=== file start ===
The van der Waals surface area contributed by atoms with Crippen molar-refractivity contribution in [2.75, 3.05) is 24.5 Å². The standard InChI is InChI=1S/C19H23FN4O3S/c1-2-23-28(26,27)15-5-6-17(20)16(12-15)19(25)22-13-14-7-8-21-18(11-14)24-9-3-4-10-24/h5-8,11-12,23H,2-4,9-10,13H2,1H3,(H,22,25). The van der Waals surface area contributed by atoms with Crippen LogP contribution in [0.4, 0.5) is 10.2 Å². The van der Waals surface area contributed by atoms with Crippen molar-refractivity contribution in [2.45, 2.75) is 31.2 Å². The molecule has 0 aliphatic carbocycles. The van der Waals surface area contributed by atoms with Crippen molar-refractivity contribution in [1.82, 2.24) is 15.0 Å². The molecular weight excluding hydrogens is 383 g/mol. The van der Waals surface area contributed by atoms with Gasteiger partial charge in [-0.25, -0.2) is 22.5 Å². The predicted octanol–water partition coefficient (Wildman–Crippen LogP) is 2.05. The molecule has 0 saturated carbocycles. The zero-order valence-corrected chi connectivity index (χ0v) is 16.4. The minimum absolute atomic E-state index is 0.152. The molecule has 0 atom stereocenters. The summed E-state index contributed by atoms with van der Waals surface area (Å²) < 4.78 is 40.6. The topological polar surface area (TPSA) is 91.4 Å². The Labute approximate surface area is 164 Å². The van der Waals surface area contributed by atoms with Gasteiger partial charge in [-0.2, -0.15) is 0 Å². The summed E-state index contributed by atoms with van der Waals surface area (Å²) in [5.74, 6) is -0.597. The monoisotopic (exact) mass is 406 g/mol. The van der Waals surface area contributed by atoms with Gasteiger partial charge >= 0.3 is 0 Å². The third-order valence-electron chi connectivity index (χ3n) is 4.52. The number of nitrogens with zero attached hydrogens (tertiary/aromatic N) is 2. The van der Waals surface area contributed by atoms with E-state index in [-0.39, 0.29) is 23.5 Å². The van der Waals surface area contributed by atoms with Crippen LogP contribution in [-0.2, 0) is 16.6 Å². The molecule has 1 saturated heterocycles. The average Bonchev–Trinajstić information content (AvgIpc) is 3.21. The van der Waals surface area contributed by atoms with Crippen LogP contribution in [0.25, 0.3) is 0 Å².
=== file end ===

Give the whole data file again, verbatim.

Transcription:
The van der Waals surface area contributed by atoms with Crippen molar-refractivity contribution in [2.75, 3.05) is 24.5 Å². The standard InChI is InChI=1S/C19H23FN4O3S/c1-2-23-28(26,27)15-5-6-17(20)16(12-15)19(25)22-13-14-7-8-21-18(11-14)24-9-3-4-10-24/h5-8,11-12,23H,2-4,9-10,13H2,1H3,(H,22,25). The van der Waals surface area contributed by atoms with Crippen LogP contribution in [0.4, 0.5) is 10.2 Å². The van der Waals surface area contributed by atoms with Crippen molar-refractivity contribution in [2.45, 2.75) is 31.2 Å². The molecule has 0 aliphatic carbocycles. The van der Waals surface area contributed by atoms with Crippen molar-refractivity contribution in [1.82, 2.24) is 15.0 Å². The molecular weight excluding hydrogens is 383 g/mol. The van der Waals surface area contributed by atoms with Gasteiger partial charge in [-0.25, -0.2) is 22.5 Å². The predicted octanol–water partition coefficient (Wildman–Crippen LogP) is 2.05. The molecule has 0 saturated carbocycles. The zero-order valence-corrected chi connectivity index (χ0v) is 16.4. The minimum absolute atomic E-state index is 0.152. The molecule has 0 atom stereocenters. The summed E-state index contributed by atoms with van der Waals surface area (Å²) < 4.78 is 40.6. The topological polar surface area (TPSA) is 91.4 Å². The Labute approximate surface area is 164 Å². The van der Waals surface area contributed by atoms with Gasteiger partial charge in [-0.2, -0.15) is 0 Å². The summed E-state index contributed by atoms with van der Waals surface area (Å²) in [5.74, 6) is -0.597. The monoisotopic (exact) mass is 406 g/mol. The van der Waals surface area contributed by atoms with Gasteiger partial charge >= 0.3 is 0 Å². The third-order valence-electron chi connectivity index (χ3n) is 4.52. The number of nitrogens with zero attached hydrogens (tertiary/aromatic N) is 2. The van der Waals surface area contributed by atoms with E-state index in [-0.39, 0.29) is 23.5 Å². The van der Waals surface area contributed by atoms with Crippen LogP contribution in [-0.2, 0) is 16.6 Å². The molecule has 1 saturated heterocycles. The average Bonchev–Trinajstić information content (AvgIpc) is 3.21. The van der Waals surface area contributed by atoms with Crippen LogP contribution in [0.25, 0.3) is 0 Å².